EFFORTS TO FORCE collective amnesia are as old as conquest. The Roman decree damnatio memoriae — ‘‘condemnation of memory’’ — punished individuals by destroying every trace of them from the city, down to chiseling faces off statues. It was considered a fate worse than execution. But there are subtler, everyday forms of banishing people from public life.
In December, Daniel Holtzclaw, a former Oklahoma City police officer,stood trial for sexually assaulting 12 black women and one teenager. He preyed on the vulnerable — the poor or drug-addicted or those with outstanding warrants — threatening them with arrest if they wouldn’t comply. Few people were following the case, however, until black women on social media began calling out the press for ignoring the story. Many reached for one word — ‘‘erasure’’ — for what they felt was happening. ‘‘Not covering the #Holtzclaw verdict is erasing black women’s lives from notice,’’ one woman tweeted. ‘‘ERASURE IS VIOLENCE.’’ Deborah Douglas, writing for Ebony magazine, argued that not reporting on the case ‘‘continues the erasure of black women from the national conversation on race, police brutality and the right to safety.’’
‘‘Erasure’’ refers to the practice of collective indifference that renders certain people and groups invisible. The word migrated out of the academy, where it alluded to the tendency of ideologies to dismiss inconvenient facts, and is increasingly used to describe how inconvenient people are dismissed, their history, pain and achievements blotted out. Compared with words like ‘‘diversity’’ and ‘‘representation,’’ with their glib corporate gloss, ‘‘erasure’’ is a blunt word for a blunt process. It goes beyond simplistic discussions of quotas to ask: Whose stories are taught and told? Whose suffering is recognized? Whose dead are mourned?
The casualties of ‘‘erasure’’ constitute familiar castes: women, minorities, the queer and the poor. In some cases, the process is so routine that it has a name; the suppression of women’s contributions to science, for example, is known as ‘‘the Matilda effect,’’ named for the 19th-century women’s-rights activist Matilda Joslyn Gage. It refers to how female scientists have been left out of textbooks, and seen their research appropriated and their deserved Nobel Prizes given to male colleagues and supervisors.
But there has been resistance from these overlooked quarters, too. As with the Holtzclaw case, black female journalists and activists have been spotlighting how crimes against black women are met by silence and seeming unconcern — like the 19 transgender women of color murdered in 2015. The #SayHerName movement draws attention to black women believed to be victims of police brutality, like Alexia Christian and Meagan Hockaday, whose deaths received a small fraction of the attention given to Eric Garner or Michael Brown. In December, a group of activists organized a die-in at the Tacoma Art Museum in Washington State to protest that only five out of 107 participating artists in an exhibition called ‘‘Art AIDS America’’ were black. They publicized the event online with the hashtag #StopErasingBlackPeople and released a statement saying the exhibition ‘‘paints H.I.V. as an issue faced predominantly by white gay men, when in fact the most at-risk group are currently black trans women.’’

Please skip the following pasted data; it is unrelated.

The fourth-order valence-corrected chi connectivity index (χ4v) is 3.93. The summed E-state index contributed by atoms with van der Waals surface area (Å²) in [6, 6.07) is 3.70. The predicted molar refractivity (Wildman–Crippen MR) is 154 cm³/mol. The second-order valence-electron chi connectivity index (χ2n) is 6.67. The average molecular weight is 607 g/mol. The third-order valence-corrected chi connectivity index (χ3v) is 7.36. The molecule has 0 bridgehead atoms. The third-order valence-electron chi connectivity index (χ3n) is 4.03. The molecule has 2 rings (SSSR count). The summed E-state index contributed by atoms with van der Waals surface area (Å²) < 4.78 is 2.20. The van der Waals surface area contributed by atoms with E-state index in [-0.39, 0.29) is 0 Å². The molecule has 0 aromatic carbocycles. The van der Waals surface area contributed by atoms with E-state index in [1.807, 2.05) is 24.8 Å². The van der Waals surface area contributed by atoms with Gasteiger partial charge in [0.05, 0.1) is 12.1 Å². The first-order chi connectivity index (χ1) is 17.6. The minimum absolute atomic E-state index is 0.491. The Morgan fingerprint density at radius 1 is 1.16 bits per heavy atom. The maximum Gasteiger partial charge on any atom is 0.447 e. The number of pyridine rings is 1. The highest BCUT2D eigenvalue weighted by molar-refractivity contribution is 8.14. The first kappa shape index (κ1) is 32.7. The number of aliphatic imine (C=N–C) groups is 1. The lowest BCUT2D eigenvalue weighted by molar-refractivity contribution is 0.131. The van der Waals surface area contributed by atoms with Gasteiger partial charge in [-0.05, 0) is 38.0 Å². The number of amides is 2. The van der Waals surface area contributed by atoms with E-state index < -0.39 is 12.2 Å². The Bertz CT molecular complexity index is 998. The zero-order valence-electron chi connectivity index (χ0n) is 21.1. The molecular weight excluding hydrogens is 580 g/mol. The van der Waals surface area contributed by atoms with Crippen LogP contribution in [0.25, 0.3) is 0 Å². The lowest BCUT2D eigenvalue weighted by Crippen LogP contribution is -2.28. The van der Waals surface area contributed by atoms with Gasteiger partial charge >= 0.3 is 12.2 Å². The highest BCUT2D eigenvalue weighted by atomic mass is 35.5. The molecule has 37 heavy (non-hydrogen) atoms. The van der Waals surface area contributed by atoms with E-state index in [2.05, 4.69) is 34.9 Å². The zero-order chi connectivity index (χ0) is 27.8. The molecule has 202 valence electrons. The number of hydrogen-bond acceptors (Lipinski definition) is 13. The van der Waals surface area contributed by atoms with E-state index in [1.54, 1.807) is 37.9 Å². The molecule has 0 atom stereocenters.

With the recent ubiquity of ‘‘erasure’’ has come a flurry of correction and confusion. There are attempts to create hierarchies of erasure among various minority groups as they try to square their particular histories — who has silenced whom? Who is now hoarding attention? Is asexual erasure more profound than bisexual erasure? Why was Daniel Holtzclaw described as white instead of half Asian-American during the trial? And what does it have to do with the race of the women he raped?
These internecine skirmishes can turn petty, but they also reveal that we’re part of ever-shifting power relationships. Our identities and our privileges are not static but deeply contextual. We who are silenced may yet silence others. This awareness is central to the genius of Lin-Manuel Miranda’s hip-hop musical, ‘‘Hamilton.’’ In a play that’s so self-consciously an act of historical restoration, with its cast of mostly black and Hispanic actors playing America’s founding fathers, there is a twist. While burning letters from Alexander Hamilton, his wife, about whom little is known, sings, ‘‘I’m erasing myself from the narrative/Let future historians wonder/How Eliza reacted when you broke her heart.’’ It’s an acknowledgment of the stories this play cannot fully restore, and of a group — women — who are still left out of history.
Wherever it is found, erasure, as a practice, can be detected by its preference for what Chimamanda Ngozi Adichie called the single story — for easily legible narratives that reinforce the existing order. Take the furor around the film ‘‘Stonewall,’’ released last year. Continue reading